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Must you be perfect before you speak?

Isabel Quinlan, 22/01/19

Izzy (Staffworker in Carlow and Waterford) shares with us what she has been learning recently about speaking of Jesus.

Must you be perfect before you speak?

Must you be perfect before you can speak?

Does anybody else feel this?  

You learn something that helps you grow, you read something that you know would help others, but when you want to share it, you’re stopped by your internal critic. 

‘There’s a chance you’re not quite correct, you need to nuance, nuance, nuance so you’re not misunderstood’. 

That voice is pedantic, analytical and when given a lot of attention, stifles creativity and freedom. 

It ultimately silences. 

Truth isn’t spoken. Experiences aren’t shared. I was at the FEUER conference (Fellowship of Evangelists in the Universities of Europe) recently, where we listened to imperfect people who have been speaking publicly for years. 

One such speaker was Irishman John Lennox, Maths Professor from Oxford university. He told us the story (and you can read some of it his his book, ‘Have no Fear’ that we gave away on our social media recently,) of when he was a student at a college function with a Nobel Prize winner. Lennox had become a Christian and was fuelled intellectually by the lectures of C.S Lewis and others. He asked the Nobel Prize winner how science had shaped his worldview, if it had led him to belief in God. The Nobel Prize winner wasn’t happy with the question, and brought Lennox to his rooms after the function with some senior academics. He told Lennox straight out that he must give up his childish faith or it would ruin his academic career. 

Thankfully Lennox was convinced of the foundations of his worldview, and responded by asking if the academics could provide a better one!Lennox is an academic, and his career clearly hasn’t been ruined by his worldview, but what about the rest of us? Is it possible to speak confidently, while being aware of our limitations? 

perfect to write

At that same FEUER conference, there was an extra day specifically dedicated to encourage and empower female evangelists. As well as being so happy to meet loads of other women who put themselves out there for the sake of the gospel, I felt challenged to find my voice, and actually use it. We heard recent statistics about how women are far less likely to take opportunities to speak publicly in University evangelism than men, and how women across the board take far longer to recover from a professional setback than their male counterparts. We discovered that a lot of us felt held back by a pedantic, over–analytical voice in our heads when preparing to speak publicly. If we make a mistake it doesn’t help us grow and improve, it seems to confirm our unsuitability for the job! This is what keeps me silent when I know I should speak, the idea that my words should be above criticism. The old cliché that ‘perfect is the enemy of good’ turns out to be true. For women, perhaps we feel that the professional world isn’t quite built for us, so we must be perfect in order to participate.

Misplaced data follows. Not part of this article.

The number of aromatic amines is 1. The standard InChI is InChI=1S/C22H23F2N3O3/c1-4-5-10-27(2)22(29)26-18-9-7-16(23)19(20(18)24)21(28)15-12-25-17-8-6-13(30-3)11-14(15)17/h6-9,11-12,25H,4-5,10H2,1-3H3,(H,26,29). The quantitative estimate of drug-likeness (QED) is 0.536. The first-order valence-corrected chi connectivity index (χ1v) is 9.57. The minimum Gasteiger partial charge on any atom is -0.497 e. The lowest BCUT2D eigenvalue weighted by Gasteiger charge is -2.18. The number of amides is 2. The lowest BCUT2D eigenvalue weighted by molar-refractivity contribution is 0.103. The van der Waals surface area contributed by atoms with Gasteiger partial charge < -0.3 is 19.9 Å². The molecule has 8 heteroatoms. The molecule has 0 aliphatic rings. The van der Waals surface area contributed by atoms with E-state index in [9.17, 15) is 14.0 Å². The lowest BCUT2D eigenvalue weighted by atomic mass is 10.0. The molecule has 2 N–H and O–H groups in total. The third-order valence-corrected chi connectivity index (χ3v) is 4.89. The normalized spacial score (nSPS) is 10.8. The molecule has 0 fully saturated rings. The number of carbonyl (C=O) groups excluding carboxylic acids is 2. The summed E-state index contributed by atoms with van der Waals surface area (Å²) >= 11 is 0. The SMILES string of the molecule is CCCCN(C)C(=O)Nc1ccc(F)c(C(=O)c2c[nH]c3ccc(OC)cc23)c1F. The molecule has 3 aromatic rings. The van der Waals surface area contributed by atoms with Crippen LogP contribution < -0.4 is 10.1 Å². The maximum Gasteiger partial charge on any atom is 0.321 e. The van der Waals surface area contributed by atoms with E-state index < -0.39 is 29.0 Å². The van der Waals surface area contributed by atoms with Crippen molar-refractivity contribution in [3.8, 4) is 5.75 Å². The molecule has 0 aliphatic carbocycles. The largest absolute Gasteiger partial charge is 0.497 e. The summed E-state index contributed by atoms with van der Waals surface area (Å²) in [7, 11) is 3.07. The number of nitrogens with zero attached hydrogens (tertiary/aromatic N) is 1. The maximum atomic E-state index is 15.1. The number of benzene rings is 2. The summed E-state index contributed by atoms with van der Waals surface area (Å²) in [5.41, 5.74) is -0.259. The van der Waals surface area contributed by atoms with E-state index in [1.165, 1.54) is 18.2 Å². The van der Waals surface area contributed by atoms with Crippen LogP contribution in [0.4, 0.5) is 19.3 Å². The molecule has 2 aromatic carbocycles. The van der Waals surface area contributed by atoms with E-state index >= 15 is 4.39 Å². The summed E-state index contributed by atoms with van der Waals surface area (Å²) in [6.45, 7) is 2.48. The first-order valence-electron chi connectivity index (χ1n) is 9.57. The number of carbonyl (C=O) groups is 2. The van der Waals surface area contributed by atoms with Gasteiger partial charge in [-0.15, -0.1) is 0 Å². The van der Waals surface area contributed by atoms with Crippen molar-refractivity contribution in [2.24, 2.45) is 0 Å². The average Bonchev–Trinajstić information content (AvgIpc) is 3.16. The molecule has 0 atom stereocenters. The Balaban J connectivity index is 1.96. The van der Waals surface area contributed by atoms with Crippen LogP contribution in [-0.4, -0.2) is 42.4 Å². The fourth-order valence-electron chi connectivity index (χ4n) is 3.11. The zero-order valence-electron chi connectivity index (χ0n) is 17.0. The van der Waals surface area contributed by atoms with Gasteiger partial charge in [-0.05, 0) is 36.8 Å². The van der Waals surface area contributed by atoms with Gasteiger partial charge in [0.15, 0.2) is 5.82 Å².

If perfect is the enemy of good, then what about truth?

Do we abandon truth if we ignore our inner pedant for the sake of speaking? The real issue I think, is that because it feels desperately miserable to be publicly wrong, especially about things as foundational as worldview, that it seems easier to stay silent, even if you’re actually convinced of your views. 

The women I met at FEUER are convinced of their worldview, but some still struggle to volunteer for public speaking, for fear of being misunderstood or seen as incompetent. Would you call it pride? Not necessarily in the way we typically think of pride. Pride is associated with loudmouths who think so much of themselves that they can’t keep a lid on it. What about the need to be above criticism? Is it pride or a self–protection mechanism, or a desire to only speak truth, or a combination of all three?

As a Christian, I can’t fall back on self–protectionism. My saviour knows full well that I’m imperfect in all sorts of ways, including intellectually. He died for me so I could join him forever. He’s given me the security of knowing my worth is found in him, and he’s perfect. So when I feel insecure about being misunderstood or wrong, I know there’s so much more at stake for the people who actually need to hear God’s words. My pride doesn’t have the final say, God does. If he wants to use an imperfect person to encourage others in their faith, so be it. The pages of scripture are full of people who are clearly flawed in many ways, and God used them to speak to the world, and point to the need for something perfect and true, Christ Jesus. The solution I’ve found to keep the inner critic in check isn’t to abandon the need for truth, but to read the words of Jesus. He is truth. He knows we’re not perfect. And he tells us to speak.

He is truth. He knows we’re not perfect. And he tells us to speak.

This blog post was first found at